When I found the Worthy Farm Festival site, the security where wonderfully smiley and welcoming and not intimidating at all and there was a very friendly lady in the office called Emma, who offered me chocolate biscuits as I awaited Holly to pick me up in her 4x4.

I eventually got dropped off in a field and Sky, Holly's brother was my leader. I was introduced to his team of bin painters and then given brushes, paint, a bin and instructions to do something happy and bright! So before lunch, I painted bunting going round my bin and then after lunch, which was a very delicious vegan option from Goose Hall, the onsite restaurant for staff, I painted flowers around the bottom half. I took a sneaky peak at some other finished bins to get an idea of the technique that I could use to paint some pretty flowers. I LOVED being let loose on a bin! It was a happy, relaxing time. I didn't really want to chat, I loved being in my own little world just happily painting, whilst someone blared out some tunes from their phone and a speaker. ( I think I was expected to interact a little more though, as John, another volunteer bin painter told me about the bonding exercise that they had done as a team and how it was really good to break the ice and so on). After I finished my bin, I said goodbye to everyone and planned to come back again the next day.

My first and only bin so far, with bunting and flowers.

The next day, I had to park up in a lay-by and then walk into the site. I found a great little spot to park up and due to my inexperience with Glastonbury Festival and where everything is, I ended up walking, not knowing where I was going for a couple of hours, I was completely lost and found a perimeter fence, there was a sign about a gas main and phoning the site office for permission to dig, so I decided to phone that number to find out where I was and how to get in, then as I dialled the number, Michael Eavis' office number came up, I described to them where I was but they didn't recognise it either, there are a lot of places looking the same, so they advised me in the end to just keep walking around the fence and I would bump into someone to help me eventually. I had actually got straight through to Michael and I was really shocked that it was him who answered the phone and he was just as shocked that it was me who was phoning, different reasons to my shock of awe and admiration, I think! After a quick chat his PA, was the one who gave me the guidance to follow the fence and there was I imagining special treatment, like a rescue helicopter loaded with food and drink for me and a special guided tour by Michael himself but I really should have known better!

Eventually, I came across the right people to help me and I marched all the way to the Bin painting field where I discovered, there was no-one and I realised that it was lunch! Yippee, so after walking all that way, pass The John Peel Stage, pass The Pyramid Stage and taking some pictures too, I arrived just in time for lunch. There was a queue, I didn't have a meal ticket but for some reason the very lovely security took pity on me and put me at the front of the queue and asked a bin painter, with purple paint marks on her face to explain why I would need a meal. Then I bumped into Sky! So synchronicity was starting to kick in at last and it kicked in so perfectly, that as I sat down to enjoy another beautiful vegan meal at Goose Hall, torrential rain banged on the tin roof of the structure we were in and I felt extremely lucky to be fed, watered and dry and not still lost!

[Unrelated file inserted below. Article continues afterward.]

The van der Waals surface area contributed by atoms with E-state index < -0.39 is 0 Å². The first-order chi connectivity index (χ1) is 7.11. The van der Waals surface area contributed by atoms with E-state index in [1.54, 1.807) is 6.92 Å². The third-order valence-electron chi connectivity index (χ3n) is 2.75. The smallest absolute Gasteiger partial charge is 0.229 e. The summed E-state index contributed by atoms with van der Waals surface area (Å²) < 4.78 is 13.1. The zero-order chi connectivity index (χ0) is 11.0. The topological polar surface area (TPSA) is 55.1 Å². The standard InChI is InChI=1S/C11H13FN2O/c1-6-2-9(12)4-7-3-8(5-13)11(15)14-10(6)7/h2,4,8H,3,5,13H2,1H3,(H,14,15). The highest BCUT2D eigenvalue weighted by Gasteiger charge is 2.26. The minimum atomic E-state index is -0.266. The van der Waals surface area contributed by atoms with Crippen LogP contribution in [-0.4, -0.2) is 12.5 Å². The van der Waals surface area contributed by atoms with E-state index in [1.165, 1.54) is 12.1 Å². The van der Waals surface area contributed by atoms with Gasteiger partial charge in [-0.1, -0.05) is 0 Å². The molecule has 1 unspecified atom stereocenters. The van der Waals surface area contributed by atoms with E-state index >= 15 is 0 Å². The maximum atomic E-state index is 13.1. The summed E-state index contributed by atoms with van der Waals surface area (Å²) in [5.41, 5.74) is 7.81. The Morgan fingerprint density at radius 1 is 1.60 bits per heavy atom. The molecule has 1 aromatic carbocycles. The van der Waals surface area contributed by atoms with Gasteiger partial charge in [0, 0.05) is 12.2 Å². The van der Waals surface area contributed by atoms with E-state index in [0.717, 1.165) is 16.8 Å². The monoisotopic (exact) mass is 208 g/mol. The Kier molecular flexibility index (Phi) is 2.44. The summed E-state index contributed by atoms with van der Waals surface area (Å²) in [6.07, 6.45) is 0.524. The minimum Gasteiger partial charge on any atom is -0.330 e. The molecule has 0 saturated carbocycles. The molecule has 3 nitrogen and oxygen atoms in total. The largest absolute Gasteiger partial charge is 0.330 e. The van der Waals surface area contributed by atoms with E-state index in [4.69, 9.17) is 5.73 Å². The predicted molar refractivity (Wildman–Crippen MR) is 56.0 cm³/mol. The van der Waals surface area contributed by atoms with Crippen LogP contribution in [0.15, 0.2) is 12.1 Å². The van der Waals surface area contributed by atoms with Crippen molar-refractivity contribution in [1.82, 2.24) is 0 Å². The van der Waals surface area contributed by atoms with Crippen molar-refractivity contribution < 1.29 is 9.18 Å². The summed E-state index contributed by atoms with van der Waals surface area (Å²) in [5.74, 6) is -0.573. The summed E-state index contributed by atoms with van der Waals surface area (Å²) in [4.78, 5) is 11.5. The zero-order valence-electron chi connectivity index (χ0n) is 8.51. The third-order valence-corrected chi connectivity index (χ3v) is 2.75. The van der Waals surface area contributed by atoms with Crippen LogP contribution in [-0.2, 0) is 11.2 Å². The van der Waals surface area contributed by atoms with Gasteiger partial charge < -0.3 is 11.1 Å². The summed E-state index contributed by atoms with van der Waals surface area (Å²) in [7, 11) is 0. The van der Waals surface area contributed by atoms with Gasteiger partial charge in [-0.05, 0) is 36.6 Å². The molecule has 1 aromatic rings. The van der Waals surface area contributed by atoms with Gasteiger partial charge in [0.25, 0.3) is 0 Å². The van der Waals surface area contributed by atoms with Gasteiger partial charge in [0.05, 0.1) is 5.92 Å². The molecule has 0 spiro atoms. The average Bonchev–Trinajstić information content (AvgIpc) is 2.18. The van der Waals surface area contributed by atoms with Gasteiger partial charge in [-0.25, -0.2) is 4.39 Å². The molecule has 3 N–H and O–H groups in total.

In the afternoon, we were told that we wouldn't be painting bins but we would be painting a mural! Which sounds really exciting but I just wanted to go home, as I find working in a team really difficult indeed, unless I have my own role nicely mapped out, starting to panic a bit, I made a joke about there being no 'I' in team, so I'd better F@*"k off then but Andy told me to stay and paint my own little piece of wall on the end. That felt ok to me, so I stayed. It suddenly felt very not ok when other painters came by looking at what I was doing, maybe thinking I must be a really good painter to get my own bit of wall, until I explained to them that I'm rubbish at working in a team, that put the score straight for them and immediately lowered their expectations of what was going to appear on that wall. I was blown away by the murals that they were creating, I couldn't understand how they managed to communicate with each other within about 5 minutes what they were going to map out and how they were going to paint it, they were all extremely talented! The rain was relentless whilst we were painting but we kept going as luckily we were undercover. Then, when I finished my piece, Holly, Thali and her Mum picked me up and very kindly gave me a lift to my car.

Do I want to do this next year? Oh yes please! Would I like to do the ten days for a ticket to Glastonbury Festival? Absolutely! So yes, I've 'Bin There, Done That But...' I haven't done the festival yet and I really would love to because now I see that the festival is a place that pulls many like-minded people together! How could I, a lover of performing arts, not be involved in the festival in any way, when I live in the nearest town? So, yes, I am a convert, I admit it, I am a Glastonbury Wannabe and I want to paint those bins next year!

If you would love to be a volunteer bin painter for 2017, then you need to email Holly!